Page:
You probably saw VMware’s announcement this morning where they announced a few changes to Horizon 7.1 (and if you haven’t, you can find the 2+ pages of press release-y goodness on the interwebs). Here’s a quick rundown of what you’ll find.
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VMware’s Just-in-Time Management Platform (JMP) uses App Volumes, Instant Clone, and User Environment Manager to enable super-fast imaging, desktop provisioning, and application delivery. We’ve known about this for a while now, but the big news to come out of this is that JMP has been extended to published applications from Horizon Apps, and it’s got a catchy name.
Blast Extreme receives an update in the form of the Blast Extreme Adaptive Transport (BEAT), which dynamically adjusts the Blast protocol to network conditions that include varying speeds and packet loss. VMware claims a 6x increase in speed over previous versions of Blast, and also believes they have a significant performance advantage over Citrix. I’ll reserve judgement on that until I see independent data, but suffice it to say that as much as both sides claim the protocol wars are over, it sure seems like they’re still on (though the differences in the majority of scenarios are increasingly miniscule).
Skype for Business
While we’re talking about protocols, VMware also reminded us of their forthcoming Skype for Business support. Intended to address the last significant gap between VMware and Citrix platform support, we can expect to see it as a tech preview when Horizon 7.1 ships. I’ve heard (admittedly from Citrix) there is a significant difference between “making it work” and “integrating it into your entire environment,” so when it arrives I want to take a deeper dive into both the Citrix and VMware offerings. While I don’t expect a half-assed effort from VMware, at the very least you can say they’ve checked the box.
(I have two questions that I’ve passed along to VMware with regards to Skype for Business. First, in the press release it only notes Skype for Business support in the Horizon (on-prem) section. Does that mean that Skype for Business is not supported in DaaS configurations? The other question is about whether or not Skype for Business will be released in April, or if it will be a Tech Preview in April. I’ll update this when I find the answer.)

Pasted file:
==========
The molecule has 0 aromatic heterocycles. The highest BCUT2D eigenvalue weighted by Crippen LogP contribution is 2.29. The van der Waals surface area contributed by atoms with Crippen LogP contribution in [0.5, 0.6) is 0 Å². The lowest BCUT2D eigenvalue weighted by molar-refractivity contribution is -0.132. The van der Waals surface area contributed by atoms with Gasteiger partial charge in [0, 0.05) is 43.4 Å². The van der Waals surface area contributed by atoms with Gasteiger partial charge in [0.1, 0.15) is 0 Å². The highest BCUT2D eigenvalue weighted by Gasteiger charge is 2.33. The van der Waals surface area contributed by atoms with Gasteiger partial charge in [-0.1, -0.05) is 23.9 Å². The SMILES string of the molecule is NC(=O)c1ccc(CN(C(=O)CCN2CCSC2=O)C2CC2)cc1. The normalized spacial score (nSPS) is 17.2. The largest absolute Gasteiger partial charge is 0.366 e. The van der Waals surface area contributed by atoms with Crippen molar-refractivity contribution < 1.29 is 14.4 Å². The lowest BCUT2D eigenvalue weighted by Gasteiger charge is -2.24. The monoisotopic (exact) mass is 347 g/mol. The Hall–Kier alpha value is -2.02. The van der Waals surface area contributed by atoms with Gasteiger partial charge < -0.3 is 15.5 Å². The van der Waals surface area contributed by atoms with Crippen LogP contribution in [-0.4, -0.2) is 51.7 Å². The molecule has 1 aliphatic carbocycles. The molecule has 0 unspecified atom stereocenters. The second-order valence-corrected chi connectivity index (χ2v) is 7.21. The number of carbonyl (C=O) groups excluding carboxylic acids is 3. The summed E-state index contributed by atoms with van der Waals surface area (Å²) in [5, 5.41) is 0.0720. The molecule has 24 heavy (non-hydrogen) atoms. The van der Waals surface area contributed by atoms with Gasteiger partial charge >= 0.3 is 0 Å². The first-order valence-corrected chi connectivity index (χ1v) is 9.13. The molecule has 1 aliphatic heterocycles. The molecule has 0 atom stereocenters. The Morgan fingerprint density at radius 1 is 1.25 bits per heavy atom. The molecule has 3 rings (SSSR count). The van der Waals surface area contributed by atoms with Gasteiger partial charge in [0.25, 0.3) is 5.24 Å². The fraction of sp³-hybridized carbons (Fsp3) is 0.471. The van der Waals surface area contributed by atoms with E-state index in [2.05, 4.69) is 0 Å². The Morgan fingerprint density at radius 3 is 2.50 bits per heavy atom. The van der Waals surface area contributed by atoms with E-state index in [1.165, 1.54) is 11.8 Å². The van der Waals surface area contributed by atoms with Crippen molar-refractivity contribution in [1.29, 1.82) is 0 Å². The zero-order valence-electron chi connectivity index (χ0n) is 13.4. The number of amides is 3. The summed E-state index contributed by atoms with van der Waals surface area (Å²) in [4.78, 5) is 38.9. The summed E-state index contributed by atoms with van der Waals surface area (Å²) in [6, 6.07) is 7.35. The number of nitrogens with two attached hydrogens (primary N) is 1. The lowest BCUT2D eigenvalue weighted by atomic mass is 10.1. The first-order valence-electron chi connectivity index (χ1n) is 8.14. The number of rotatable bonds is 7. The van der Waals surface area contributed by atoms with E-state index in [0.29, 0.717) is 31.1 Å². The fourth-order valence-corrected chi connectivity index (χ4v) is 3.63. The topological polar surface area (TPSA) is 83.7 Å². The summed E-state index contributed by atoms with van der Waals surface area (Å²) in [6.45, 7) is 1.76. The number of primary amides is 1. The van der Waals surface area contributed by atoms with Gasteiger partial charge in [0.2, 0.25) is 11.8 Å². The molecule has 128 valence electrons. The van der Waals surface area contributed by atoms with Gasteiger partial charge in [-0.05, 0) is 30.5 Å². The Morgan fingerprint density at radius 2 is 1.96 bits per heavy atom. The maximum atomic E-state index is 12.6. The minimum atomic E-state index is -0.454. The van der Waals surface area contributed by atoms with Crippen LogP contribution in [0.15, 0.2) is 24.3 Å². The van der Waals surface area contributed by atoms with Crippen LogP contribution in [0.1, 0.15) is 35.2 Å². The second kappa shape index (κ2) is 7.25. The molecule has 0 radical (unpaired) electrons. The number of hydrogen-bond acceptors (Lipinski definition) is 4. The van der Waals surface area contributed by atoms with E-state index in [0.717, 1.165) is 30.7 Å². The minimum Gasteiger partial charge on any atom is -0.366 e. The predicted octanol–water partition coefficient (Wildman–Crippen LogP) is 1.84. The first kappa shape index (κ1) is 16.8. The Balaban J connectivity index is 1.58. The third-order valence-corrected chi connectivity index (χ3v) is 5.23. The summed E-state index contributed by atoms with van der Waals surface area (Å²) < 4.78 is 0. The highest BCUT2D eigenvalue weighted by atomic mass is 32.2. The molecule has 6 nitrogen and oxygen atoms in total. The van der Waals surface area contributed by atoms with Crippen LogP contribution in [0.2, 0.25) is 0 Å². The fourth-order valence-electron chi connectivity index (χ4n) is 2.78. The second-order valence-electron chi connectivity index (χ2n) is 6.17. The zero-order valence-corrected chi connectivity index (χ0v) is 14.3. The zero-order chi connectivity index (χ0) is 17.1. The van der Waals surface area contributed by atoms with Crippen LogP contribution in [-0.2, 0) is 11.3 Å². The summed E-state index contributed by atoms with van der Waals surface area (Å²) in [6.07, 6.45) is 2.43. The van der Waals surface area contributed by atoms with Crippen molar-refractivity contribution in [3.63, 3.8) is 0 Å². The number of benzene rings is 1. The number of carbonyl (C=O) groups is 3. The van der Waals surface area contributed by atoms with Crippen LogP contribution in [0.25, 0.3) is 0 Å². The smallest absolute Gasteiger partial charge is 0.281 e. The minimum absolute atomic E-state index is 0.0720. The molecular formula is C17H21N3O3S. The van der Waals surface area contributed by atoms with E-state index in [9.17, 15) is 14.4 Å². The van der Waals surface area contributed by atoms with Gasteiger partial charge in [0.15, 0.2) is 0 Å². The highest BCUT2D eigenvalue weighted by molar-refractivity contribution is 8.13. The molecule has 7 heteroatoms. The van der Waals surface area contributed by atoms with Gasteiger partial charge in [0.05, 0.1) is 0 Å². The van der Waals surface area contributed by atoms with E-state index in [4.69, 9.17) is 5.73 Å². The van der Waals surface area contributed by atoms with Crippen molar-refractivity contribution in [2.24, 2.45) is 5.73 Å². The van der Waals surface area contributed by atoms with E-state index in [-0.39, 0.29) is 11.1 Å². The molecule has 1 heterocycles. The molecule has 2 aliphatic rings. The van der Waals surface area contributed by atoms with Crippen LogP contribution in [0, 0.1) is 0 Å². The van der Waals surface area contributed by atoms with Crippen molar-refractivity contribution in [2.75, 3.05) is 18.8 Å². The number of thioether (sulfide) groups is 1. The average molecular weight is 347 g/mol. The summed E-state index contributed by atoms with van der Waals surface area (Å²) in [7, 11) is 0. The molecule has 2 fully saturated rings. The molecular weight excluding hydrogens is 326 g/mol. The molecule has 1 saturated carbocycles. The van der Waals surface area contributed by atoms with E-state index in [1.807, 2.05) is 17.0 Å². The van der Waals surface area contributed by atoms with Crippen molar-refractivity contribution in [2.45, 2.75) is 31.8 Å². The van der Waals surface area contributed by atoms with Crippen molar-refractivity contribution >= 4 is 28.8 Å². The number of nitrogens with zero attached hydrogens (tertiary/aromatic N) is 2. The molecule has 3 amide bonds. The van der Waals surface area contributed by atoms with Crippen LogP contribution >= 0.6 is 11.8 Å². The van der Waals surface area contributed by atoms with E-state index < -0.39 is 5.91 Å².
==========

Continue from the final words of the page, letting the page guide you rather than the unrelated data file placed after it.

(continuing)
UPDATE: VMware answered the questions. Skype for Business support will only be supported in on-prem Horizon 7.1 environments, and will not be available to Horizon Cloud customers "yet." Also, when released in April, Skype for Business will be a tech preview. No timeframe was given with regards to general availability for the Skype for Business feature.
New: VMware Horizon Cloud
VMware Horizon Cloud is a new offering that is built upon the VMware/IBM partnership that they talked about at VMworld. With Horizon Cloud, companies can deploy desktops and applications that live in SoftLayer or on-premises (or both) using supported hyper-converged hardware. GPU-enabled desktops are available in addition to traditional desktops, and customers can use both PCoIP or Blast Extreme as the protocol. Horizon Cloud pricing will start at $16/user/month for named users ($26/user/month for concurrent), and includes the cloud-managed service only. Compute resources (i.e. virtual desktops) are an additional cost.
New: Separate SKU for VMware Horizon Apps
The last bit of news is that VMware has created a separate SKU for Horizon Apps for customers that don’t need the full Horizon suite that also does VDI. Horizon Apps will be available in two editions: Standard and Advanced. The Standard edition supports published applications and desktops, and it will cost $125 per named user ($200 for CCU). The Advanced edition will include Instant Clones, App Volumes, User Environment Manager, and vSphere at a cost of $225 per named user (or $300 per CCU).
For the most part, none of this should be shocking. I don’t recall any talk about VMware creating a separate SKU for Horizon Apps, but the move makes sense and could attract a few XenApp-only customers that are ready to migrate off of XenApp 6.5. All of these changes are expected in April, and more information can be found at the VMware End-User Computing blog as it comes out.